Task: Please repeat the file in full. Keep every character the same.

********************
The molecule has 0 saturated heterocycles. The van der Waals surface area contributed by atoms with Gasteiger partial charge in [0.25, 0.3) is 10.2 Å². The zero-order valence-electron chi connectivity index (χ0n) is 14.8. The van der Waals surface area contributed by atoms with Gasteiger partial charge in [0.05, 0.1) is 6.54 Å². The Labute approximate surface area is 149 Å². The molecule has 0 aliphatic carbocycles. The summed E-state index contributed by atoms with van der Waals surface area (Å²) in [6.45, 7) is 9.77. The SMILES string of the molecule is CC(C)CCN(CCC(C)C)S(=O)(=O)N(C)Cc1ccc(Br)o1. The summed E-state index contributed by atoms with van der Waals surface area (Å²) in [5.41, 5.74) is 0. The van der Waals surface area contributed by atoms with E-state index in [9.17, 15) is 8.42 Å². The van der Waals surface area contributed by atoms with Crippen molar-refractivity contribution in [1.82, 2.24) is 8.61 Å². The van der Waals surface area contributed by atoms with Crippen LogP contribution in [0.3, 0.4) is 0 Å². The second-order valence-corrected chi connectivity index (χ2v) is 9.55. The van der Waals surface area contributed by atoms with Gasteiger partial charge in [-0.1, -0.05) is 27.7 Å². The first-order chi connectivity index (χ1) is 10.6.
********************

The molecule has 0 saturated heterocycles. The van der Waals surface area contributed by atoms with Gasteiger partial charge in [0.25, 0.3) is 10.2 Å². The zero-order valence-electron chi connectivity index (χ0n) is 14.8. The van der Waals surface area contributed by atoms with Gasteiger partial charge in [0.05, 0.1) is 6.54 Å². The Labute approximate surface area is 149 Å². The molecule has 0 aliphatic carbocycles. The summed E-state index contributed by atoms with van der Waals surface area (Å²) in [6.45, 7) is 9.77. The SMILES string of the molecule is CC(C)CCN(CCC(C)C)S(=O)(=O)N(C)Cc1ccc(Br)o1. The summed E-state index contributed by atoms with van der Waals surface area (Å²) in [5.41, 5.74) is 0. The van der Waals surface area contributed by atoms with E-state index in [9.17, 15) is 8.42 Å². The van der Waals surface area contributed by atoms with Crippen molar-refractivity contribution in [1.82, 2.24) is 8.61 Å². The van der Waals surface area contributed by atoms with Crippen LogP contribution in [0.3, 0.4) is 0 Å². The second-order valence-corrected chi connectivity index (χ2v) is 9.55. The van der Waals surface area contributed by atoms with Gasteiger partial charge in [-0.1, -0.05) is 27.7 Å². The first-order chi connectivity index (χ1) is 10.6.